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Teach For America co-CEO Matthew Kramer ’98 defended his organization on Wednesday, arguing that accusations by Harvard student protesters that TFA’s teachers are unprepared and its corporate backing is unjust are misguided.
Kramer’s remarks came in response to a Student Labor Action Movement protest on Sept. 26 in which a dozen group members delivered a letter to University President Drew G. Faust imploring Harvard to cut ties with TFA, a nation-wide program that recruits college graduates to teach in low-income communities, if it did not enact certain changes by Oct. 8.
That effort is part of a larger national movement started by United Students Against Sweatshops criticizing TFA for allegedly undermining the quality of public education. Student activists are demanding the program make three changes: only send teachers to areas in which there is a teaching shortage, provide corps members more education and training, and cut ties with corporations the students deem socially unjust, like Exxon Mobil and JP Morgan Chase.
In a phone interview on Wednesday afternoon, Kramer responded to these concerns, saying it was “disappointing” that Harvard students were calling for the University to cut ties with TFA.
“That this group would get involved in asking President Faust to kick us off campus is essentially deciding that they don’t think other Harvard students should be able to learn about Teach For America and the field of education,” Kramer, a former Crimson Business Manager, said. “I think that’s against the core values of Harvard to cut off access to information.”
Specifically, Kramer argued that though TFA teachers only receive five weeks of intensive training before they enter the classroom, the organization invests in extensive supportive coaching during the two years corps members serve. Kramer also cited efforts TFA is making to increase teacher preparedness, such as a pilot program that allows college juniors who have been accepted into the program early to take educational classes in their senior year.
Addressing concerns about corporate support, Kramer said that TFA relies on corporate donations only in order to strengthen programs.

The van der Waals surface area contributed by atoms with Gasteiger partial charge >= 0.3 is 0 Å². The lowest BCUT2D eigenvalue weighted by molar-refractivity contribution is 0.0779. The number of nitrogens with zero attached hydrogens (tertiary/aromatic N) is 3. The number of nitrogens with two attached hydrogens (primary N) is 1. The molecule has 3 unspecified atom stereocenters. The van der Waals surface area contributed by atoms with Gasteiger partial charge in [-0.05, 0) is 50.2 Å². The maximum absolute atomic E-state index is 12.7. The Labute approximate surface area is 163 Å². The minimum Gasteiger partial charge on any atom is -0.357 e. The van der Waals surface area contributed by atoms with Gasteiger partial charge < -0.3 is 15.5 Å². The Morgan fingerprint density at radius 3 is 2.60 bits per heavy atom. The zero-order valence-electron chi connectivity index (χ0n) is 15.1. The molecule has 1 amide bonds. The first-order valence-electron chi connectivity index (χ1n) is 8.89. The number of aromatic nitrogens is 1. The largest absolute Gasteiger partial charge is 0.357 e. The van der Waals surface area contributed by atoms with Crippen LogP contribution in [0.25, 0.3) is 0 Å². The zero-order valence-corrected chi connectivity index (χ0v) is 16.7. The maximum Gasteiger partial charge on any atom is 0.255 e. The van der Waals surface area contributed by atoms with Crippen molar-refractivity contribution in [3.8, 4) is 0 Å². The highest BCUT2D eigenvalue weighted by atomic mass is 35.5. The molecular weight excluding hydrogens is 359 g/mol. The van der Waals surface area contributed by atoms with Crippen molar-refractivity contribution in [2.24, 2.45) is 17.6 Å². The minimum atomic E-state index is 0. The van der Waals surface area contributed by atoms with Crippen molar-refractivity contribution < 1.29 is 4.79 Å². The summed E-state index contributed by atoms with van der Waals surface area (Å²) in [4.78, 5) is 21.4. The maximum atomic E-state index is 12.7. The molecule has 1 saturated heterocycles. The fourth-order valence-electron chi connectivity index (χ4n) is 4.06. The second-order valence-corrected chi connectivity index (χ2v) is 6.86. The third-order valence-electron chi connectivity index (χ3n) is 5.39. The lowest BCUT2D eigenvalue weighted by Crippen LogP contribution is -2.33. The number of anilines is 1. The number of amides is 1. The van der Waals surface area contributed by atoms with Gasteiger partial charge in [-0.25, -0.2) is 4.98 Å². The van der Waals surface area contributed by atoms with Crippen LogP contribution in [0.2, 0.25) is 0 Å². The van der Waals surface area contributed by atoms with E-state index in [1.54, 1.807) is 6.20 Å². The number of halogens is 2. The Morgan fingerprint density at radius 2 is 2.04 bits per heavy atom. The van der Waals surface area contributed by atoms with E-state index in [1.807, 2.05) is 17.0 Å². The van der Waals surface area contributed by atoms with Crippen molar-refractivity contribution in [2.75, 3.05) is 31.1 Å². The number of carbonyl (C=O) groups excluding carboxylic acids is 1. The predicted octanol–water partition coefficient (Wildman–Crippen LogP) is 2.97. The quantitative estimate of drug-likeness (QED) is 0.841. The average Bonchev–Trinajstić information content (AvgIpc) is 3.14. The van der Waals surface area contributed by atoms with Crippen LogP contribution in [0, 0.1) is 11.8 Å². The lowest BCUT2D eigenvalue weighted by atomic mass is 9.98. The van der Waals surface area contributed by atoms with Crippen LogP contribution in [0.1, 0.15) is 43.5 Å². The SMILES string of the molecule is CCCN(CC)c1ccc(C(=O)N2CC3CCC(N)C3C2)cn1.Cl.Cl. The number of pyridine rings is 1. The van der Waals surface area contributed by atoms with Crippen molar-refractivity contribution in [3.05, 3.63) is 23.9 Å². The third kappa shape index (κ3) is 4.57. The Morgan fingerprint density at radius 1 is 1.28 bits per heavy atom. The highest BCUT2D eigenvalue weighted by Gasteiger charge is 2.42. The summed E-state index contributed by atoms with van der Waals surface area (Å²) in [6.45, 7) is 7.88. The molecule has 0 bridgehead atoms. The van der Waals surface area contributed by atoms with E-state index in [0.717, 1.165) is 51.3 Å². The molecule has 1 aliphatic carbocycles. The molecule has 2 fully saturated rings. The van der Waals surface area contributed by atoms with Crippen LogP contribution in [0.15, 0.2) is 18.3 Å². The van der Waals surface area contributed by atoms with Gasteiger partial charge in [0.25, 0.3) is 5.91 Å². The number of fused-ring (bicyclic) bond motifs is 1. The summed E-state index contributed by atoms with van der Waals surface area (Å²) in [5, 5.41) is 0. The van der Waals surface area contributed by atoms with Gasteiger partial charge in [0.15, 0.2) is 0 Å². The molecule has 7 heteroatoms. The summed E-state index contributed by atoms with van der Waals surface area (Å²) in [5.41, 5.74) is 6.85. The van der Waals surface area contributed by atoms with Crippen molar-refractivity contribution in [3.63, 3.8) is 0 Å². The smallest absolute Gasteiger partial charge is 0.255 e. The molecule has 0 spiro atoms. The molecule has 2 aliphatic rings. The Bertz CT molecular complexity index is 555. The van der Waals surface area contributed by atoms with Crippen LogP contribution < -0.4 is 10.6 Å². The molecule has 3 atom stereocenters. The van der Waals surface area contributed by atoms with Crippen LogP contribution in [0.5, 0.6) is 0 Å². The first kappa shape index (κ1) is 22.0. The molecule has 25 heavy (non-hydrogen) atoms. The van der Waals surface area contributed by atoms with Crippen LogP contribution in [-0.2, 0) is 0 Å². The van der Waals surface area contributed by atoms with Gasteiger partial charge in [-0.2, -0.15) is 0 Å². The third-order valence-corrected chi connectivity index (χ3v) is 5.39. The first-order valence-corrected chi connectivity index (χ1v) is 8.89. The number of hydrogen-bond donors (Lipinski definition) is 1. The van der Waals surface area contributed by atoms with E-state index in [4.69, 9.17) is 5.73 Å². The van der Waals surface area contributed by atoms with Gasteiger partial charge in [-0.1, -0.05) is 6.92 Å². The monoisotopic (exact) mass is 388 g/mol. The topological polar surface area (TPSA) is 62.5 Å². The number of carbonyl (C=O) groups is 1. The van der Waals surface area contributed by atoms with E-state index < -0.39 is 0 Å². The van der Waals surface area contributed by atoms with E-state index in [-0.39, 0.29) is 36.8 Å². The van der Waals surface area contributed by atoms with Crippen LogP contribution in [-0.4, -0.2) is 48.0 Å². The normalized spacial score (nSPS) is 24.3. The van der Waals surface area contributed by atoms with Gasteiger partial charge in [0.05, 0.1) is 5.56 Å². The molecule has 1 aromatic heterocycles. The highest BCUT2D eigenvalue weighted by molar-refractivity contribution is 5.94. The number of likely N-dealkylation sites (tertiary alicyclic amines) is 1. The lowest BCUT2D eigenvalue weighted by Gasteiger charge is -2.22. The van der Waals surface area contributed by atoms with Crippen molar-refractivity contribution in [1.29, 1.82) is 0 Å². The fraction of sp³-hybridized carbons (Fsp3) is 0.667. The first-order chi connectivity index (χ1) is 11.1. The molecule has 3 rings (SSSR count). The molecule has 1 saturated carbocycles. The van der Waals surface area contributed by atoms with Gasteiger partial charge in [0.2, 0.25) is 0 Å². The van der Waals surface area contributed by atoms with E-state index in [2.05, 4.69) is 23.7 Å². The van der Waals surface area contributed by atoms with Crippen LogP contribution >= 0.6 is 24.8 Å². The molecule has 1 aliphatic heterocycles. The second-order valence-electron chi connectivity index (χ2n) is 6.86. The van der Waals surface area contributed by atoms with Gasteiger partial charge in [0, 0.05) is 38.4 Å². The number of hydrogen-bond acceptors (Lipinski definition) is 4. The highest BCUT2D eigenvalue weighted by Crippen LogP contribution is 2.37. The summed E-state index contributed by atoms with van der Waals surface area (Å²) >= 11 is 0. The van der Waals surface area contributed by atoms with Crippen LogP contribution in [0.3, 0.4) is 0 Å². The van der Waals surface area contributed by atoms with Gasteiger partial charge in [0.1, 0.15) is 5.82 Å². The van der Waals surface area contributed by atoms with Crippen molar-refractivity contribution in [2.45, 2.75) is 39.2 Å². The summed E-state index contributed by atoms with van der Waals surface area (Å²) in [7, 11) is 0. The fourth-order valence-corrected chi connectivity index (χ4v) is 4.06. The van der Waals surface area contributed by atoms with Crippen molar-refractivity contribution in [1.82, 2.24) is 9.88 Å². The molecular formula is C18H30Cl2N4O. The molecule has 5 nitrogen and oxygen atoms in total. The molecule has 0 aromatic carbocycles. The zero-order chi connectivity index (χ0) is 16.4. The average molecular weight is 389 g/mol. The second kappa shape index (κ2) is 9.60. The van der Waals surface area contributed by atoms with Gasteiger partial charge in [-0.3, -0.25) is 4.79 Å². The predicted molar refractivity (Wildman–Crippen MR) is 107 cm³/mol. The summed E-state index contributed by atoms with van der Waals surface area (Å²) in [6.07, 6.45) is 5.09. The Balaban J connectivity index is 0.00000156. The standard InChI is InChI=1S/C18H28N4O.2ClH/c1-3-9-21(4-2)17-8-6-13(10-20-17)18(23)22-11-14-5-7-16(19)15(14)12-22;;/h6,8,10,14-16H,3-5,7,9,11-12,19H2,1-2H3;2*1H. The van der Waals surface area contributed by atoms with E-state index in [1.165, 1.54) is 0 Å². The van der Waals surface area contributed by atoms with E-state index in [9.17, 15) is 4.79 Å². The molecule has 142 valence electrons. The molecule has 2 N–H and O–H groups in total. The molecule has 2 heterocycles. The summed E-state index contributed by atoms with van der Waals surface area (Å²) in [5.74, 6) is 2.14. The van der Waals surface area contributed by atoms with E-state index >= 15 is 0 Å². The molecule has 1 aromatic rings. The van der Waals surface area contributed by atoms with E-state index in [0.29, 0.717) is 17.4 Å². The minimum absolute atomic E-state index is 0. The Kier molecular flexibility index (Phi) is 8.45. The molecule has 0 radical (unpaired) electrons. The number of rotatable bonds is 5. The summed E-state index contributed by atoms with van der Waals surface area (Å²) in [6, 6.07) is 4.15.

“We wouldn’t take money from an organization if [we] thought by taking money we would cause anything bad to happen,” Kramer said. “If people give us money to do our work, then we think the right thing to do is to do our work the very best we can.”
Though Harvard has appeared to take no action to address SLAM’s demands, SLAM pledges to amp up its campaign. On Wednesday, SLAM and USAS members wrote a letter back to Kramer, as well as TFA’s co-CEO Elisa Villanueva Beard and founder Wendy Kopp, standing by its accusations and requesting a national meeting with TFA leadership within the next month.
The letter makes the claim that there is no longer a national teaching shortage, which TFA was originally created to fill, and implored TFA to stop sending corps members to communities that do not have teaching shortages. The letter also alleges that TFA inflated statistics about how many of its alumni work in education or low-income communities when their service is up.
Kramer, for his part, argues that talent shortages continue to exist in every low-income neighborhood in America and that TFA only sends teachers where they are requested.
“Everywhere in the country principals say, it is hard to find great people who want to teach in my school with my kids,” Kramer said. “Having access to more people who want to do that is absolutely critical.”
SLAM also plans to hold a “Teach For America Truth Tour” event on Friday featuring a panel of TFA and Harvard alumni to discuss the future of the program and American education. Last year, 29 graduates of the College joined TFA, according to TFA recruiter Tess Nicholson.
—Staff writer Mariel A. Klein can be reached at email@example.com. Follow her on Twitter @mariel_klein.
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